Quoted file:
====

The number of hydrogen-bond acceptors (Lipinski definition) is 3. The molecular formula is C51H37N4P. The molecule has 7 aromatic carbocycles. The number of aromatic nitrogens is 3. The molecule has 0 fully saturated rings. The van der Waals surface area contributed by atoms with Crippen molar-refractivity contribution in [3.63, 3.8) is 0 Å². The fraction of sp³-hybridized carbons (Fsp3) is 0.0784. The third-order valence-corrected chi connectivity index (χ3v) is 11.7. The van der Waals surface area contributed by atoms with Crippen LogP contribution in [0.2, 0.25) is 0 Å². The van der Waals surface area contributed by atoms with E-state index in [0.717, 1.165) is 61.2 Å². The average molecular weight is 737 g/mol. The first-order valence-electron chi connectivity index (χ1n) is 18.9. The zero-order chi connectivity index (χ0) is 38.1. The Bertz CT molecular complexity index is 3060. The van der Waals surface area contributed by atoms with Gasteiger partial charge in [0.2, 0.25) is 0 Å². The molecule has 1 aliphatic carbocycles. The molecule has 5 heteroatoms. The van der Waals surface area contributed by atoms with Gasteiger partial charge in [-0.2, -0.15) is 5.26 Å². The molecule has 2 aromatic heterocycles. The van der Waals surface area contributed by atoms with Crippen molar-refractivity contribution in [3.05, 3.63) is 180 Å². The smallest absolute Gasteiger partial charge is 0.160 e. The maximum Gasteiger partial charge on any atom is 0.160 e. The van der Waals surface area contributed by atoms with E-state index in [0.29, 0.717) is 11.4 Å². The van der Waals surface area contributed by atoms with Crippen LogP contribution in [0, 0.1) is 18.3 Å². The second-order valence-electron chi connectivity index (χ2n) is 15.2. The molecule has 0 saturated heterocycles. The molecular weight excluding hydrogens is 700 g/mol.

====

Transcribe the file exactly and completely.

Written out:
The number of hydrogen-bond acceptors (Lipinski definition) is 3. The molecular formula is C51H37N4P. The molecule has 7 aromatic carbocycles. The number of aromatic nitrogens is 3. The molecule has 0 fully saturated rings. The van der Waals surface area contributed by atoms with Crippen molar-refractivity contribution in [3.63, 3.8) is 0 Å². The fraction of sp³-hybridized carbons (Fsp3) is 0.0784. The third-order valence-corrected chi connectivity index (χ3v) is 11.7. The van der Waals surface area contributed by atoms with Crippen LogP contribution in [0.2, 0.25) is 0 Å². The van der Waals surface area contributed by atoms with E-state index in [0.717, 1.165) is 61.2 Å². The average molecular weight is 737 g/mol. The first-order valence-electron chi connectivity index (χ1n) is 18.9. The zero-order chi connectivity index (χ0) is 38.1. The Bertz CT molecular complexity index is 3060. The van der Waals surface area contributed by atoms with Gasteiger partial charge in [0.2, 0.25) is 0 Å². The molecule has 1 aliphatic carbocycles. The molecule has 5 heteroatoms. The van der Waals surface area contributed by atoms with Gasteiger partial charge in [-0.2, -0.15) is 5.26 Å². The molecule has 2 aromatic heterocycles. The van der Waals surface area contributed by atoms with Crippen molar-refractivity contribution in [3.05, 3.63) is 180 Å². The smallest absolute Gasteiger partial charge is 0.160 e. The maximum Gasteiger partial charge on any atom is 0.160 e. The van der Waals surface area contributed by atoms with E-state index in [0.29, 0.717) is 11.4 Å². The van der Waals surface area contributed by atoms with Crippen LogP contribution in [0, 0.1) is 18.3 Å². The second-order valence-electron chi connectivity index (χ2n) is 15.2. The molecule has 0 saturated heterocycles. The molecular weight excluding hydrogens is 700 g/mol.